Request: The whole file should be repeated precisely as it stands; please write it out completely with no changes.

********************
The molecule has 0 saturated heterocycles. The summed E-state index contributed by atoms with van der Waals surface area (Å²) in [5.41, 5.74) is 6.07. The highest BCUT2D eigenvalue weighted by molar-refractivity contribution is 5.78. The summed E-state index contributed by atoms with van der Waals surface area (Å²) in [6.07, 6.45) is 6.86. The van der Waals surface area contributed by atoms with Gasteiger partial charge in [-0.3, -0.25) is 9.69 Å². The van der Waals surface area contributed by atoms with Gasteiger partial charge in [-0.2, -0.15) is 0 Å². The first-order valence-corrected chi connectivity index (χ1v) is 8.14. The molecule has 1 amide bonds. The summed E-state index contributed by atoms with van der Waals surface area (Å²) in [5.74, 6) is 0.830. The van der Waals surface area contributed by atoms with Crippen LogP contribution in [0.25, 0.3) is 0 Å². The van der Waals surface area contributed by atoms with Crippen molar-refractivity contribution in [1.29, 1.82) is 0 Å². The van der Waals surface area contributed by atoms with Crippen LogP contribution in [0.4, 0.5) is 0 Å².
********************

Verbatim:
The molecule has 0 saturated heterocycles. The summed E-state index contributed by atoms with van der Waals surface area (Å²) in [5.41, 5.74) is 6.07. The highest BCUT2D eigenvalue weighted by molar-refractivity contribution is 5.78. The summed E-state index contributed by atoms with van der Waals surface area (Å²) in [6.07, 6.45) is 6.86. The van der Waals surface area contributed by atoms with Gasteiger partial charge in [-0.3, -0.25) is 9.69 Å². The van der Waals surface area contributed by atoms with Gasteiger partial charge in [-0.2, -0.15) is 0 Å². The first-order valence-corrected chi connectivity index (χ1v) is 8.14. The molecule has 1 amide bonds. The summed E-state index contributed by atoms with van der Waals surface area (Å²) in [5.74, 6) is 0.830. The van der Waals surface area contributed by atoms with Crippen LogP contribution in [0.25, 0.3) is 0 Å². The van der Waals surface area contributed by atoms with Crippen molar-refractivity contribution in [1.29, 1.82) is 0 Å². The van der Waals surface area contributed by atoms with Crippen LogP contribution in [0.4, 0.5) is 0 Å².